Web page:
“Munoz acknowledged to employees that the company could learn lessons from the incident, but said: ‘I emphatically stand behind all of you.’”

Here’s the now viral video, via CNBC. Judge for yourselves:

If this passenger had been you or I, I’m not sure we’d have been any less pleased at being arbitrarily thrown off a UAL flight, although every individual’s level of righteous fury can vary. But what if, for various reasons, we absolutely had to get to our destination on time, as in a death in the family. How would things have gone then?

But United, arbitrary and arrogant as usual, just wanted this dude off the flight, and to hell with the repercussions. They’re getting them now, for sure. Giving my own experiences with these jerks, I’m wondering how many others over the years have quietly boycotted this miserable excuse for an airline.

BTW, love that term “re-accommodate.” I wonder what that bloodied up passenger thinks about this latest example of new and improved doublespeak. (Actually, it’s Washingtonspeak at its finest.) Is this dude feeling “re-accommodated” today?

United may have saved themselves a canceled flight. But watch out for a parade of lawsuits against the airline, its CEO, its personnel, and those always friendly Chicago airport cops who bloodied up the recalcitrant passenger. Another lose-lose for this loser airline, which, incidentally, traditionally can’t make its quarterly numbers, either. Small wonder why.

Don’t miss the next thrilling episode.

(Late UPDATE: The Washington Times reports that the ejected passenger is a physician and a convicted felon. That news, if verified, may shed light on this passenger’s actions, but in no way gets United off the hook for its own boorishness and customary poor treatment of its customers.)

But UAL isn’t the only company left bleeding on Wall Street’s virtual tarmac today. Apple (AAPL) and other techs are also taking a dive in Tuesday trading action, apparently due to increasing tensions in East Asia and elsewhere, as in Syria.

But it’s likely East Asia, specifically the raging lunatics in North Korea, that are giving the techs serious heartburn. U.S. techs have enthusiastically outsourced most if not all their manufacturing activities to that area of the world. Now their investors are worried what will happen if, say, the latest Mad Dog Kim decides to obliterate Seoul, just because.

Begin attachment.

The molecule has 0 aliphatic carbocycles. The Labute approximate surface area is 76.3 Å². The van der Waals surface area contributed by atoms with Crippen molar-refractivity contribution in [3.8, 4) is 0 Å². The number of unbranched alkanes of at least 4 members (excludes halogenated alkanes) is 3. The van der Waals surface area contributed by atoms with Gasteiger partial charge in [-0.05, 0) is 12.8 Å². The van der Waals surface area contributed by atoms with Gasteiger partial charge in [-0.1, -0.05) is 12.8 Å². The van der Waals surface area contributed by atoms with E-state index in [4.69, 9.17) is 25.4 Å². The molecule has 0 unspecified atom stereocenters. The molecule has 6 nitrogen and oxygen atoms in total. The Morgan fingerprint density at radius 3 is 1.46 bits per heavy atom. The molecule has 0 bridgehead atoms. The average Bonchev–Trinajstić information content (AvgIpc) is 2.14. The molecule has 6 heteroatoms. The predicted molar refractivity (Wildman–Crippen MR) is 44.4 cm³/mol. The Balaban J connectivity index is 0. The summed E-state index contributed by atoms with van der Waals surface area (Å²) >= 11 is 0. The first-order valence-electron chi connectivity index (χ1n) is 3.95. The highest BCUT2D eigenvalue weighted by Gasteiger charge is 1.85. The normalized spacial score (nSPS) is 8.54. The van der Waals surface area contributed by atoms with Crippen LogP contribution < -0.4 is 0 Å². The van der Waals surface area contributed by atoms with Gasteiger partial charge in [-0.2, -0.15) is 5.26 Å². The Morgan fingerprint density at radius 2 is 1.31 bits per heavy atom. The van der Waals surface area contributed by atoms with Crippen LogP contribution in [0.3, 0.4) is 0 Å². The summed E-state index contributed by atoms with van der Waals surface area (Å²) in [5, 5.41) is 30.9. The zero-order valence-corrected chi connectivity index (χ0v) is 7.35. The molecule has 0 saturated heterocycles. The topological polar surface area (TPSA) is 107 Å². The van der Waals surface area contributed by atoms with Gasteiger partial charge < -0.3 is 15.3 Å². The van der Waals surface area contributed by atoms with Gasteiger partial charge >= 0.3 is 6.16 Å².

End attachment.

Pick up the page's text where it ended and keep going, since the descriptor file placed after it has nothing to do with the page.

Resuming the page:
Well, if you add a couple other East Asian cities and locales—Tokyo, Taiwan and maybe even Manila come to mind—one thing that might happen, in addition to mass death and destruction, is mass obliteration of tech companies like Apple. They’d be left almost entirely without product for the indefinite future. How wise is this kind of vulnerable supply chain, Tim Cooke? How good would it be for Apple’s fabled bottom line?

Far-fetched? Generally speaking, you might think so. But it’s hard to think of any world leader who’s currently as deranged as the North Korean psycho known as Kim Jung-Un. Which is precisely what has traders on edge in Tuesday trading.

The Trump administration is wisely taking a firm stand against this world-class tyrant, murderer and extortionist. But as always, there are psychological, business and perhaps human consequences in taking such a stand, and Wall Street—as well as any tech stock dependent on this part of the world for parts and finished products (i.e., pretty much all of these companies)—some kind of mini-Armageddon (or worse) in that part of the world is a frightening prospect indeed.

Other tech companies are getting hit as well. ON Semiconductors (ON) is getting beaten up extra hard due to the stock’s abrupt downgrading to “Underperform” from “Buy” by a Credit Suisse analyst who needs his head examined.

Why drop this stock right down to Credit Suisse’s effective “Sell” rating without taking at least a brief trip through “Neutral” just to make sure of that “Underperform” assessment? Other brokerages still have buy ratings on the stock, and even Credit Suisse doesn’t really make a great case for this double-drop in ratings.

We, of course, hold the stock, which puts this analyst in our dog house along with the entire HQ and staff of United. As always in such cases, Mr. Market will likely be the final judge.

In general, the tone of the market remains lousy, and so does our mood today. So we’re outta here right now. Have a good afternoon.